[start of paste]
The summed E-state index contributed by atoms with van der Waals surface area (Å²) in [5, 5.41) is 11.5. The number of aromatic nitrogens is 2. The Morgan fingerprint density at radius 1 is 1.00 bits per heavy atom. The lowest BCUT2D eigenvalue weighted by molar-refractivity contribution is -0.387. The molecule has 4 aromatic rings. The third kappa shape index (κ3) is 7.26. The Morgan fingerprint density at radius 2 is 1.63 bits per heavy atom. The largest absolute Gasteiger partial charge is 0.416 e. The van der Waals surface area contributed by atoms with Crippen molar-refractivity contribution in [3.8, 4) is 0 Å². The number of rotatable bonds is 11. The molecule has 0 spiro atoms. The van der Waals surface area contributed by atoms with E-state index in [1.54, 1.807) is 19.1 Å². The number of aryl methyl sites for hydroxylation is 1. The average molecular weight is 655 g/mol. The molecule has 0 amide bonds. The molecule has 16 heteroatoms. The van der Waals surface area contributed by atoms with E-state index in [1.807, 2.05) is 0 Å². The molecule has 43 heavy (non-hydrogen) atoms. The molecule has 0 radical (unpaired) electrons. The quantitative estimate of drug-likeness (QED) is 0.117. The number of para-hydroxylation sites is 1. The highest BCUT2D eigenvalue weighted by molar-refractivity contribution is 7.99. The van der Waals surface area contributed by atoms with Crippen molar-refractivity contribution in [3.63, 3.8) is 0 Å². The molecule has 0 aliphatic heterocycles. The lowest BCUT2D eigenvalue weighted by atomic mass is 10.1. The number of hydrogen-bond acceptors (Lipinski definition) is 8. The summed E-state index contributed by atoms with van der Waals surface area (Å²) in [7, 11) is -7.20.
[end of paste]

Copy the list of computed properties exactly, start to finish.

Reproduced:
The summed E-state index contributed by atoms with van der Waals surface area (Å²) in [5, 5.41) is 11.5. The number of aromatic nitrogens is 2. The Morgan fingerprint density at radius 1 is 1.00 bits per heavy atom. The lowest BCUT2D eigenvalue weighted by molar-refractivity contribution is -0.387. The molecule has 4 aromatic rings. The third kappa shape index (κ3) is 7.26. The Morgan fingerprint density at radius 2 is 1.63 bits per heavy atom. The largest absolute Gasteiger partial charge is 0.416 e. The van der Waals surface area contributed by atoms with Crippen molar-refractivity contribution in [3.8, 4) is 0 Å². The number of rotatable bonds is 11. The molecule has 0 spiro atoms. The van der Waals surface area contributed by atoms with E-state index in [1.54, 1.807) is 19.1 Å². The number of aryl methyl sites for hydroxylation is 1. The average molecular weight is 655 g/mol. The molecule has 0 amide bonds. The molecule has 16 heteroatoms. The van der Waals surface area contributed by atoms with E-state index in [1.807, 2.05) is 0 Å². The molecule has 43 heavy (non-hydrogen) atoms. The molecule has 0 radical (unpaired) electrons. The quantitative estimate of drug-likeness (QED) is 0.117. The number of para-hydroxylation sites is 1. The highest BCUT2D eigenvalue weighted by molar-refractivity contribution is 7.99. The van der Waals surface area contributed by atoms with Crippen molar-refractivity contribution in [3.63, 3.8) is 0 Å². The molecule has 0 aliphatic heterocycles. The lowest BCUT2D eigenvalue weighted by atomic mass is 10.1. The number of hydrogen-bond acceptors (Lipinski definition) is 8. The summed E-state index contributed by atoms with van der Waals surface area (Å²) in [7, 11) is -7.20.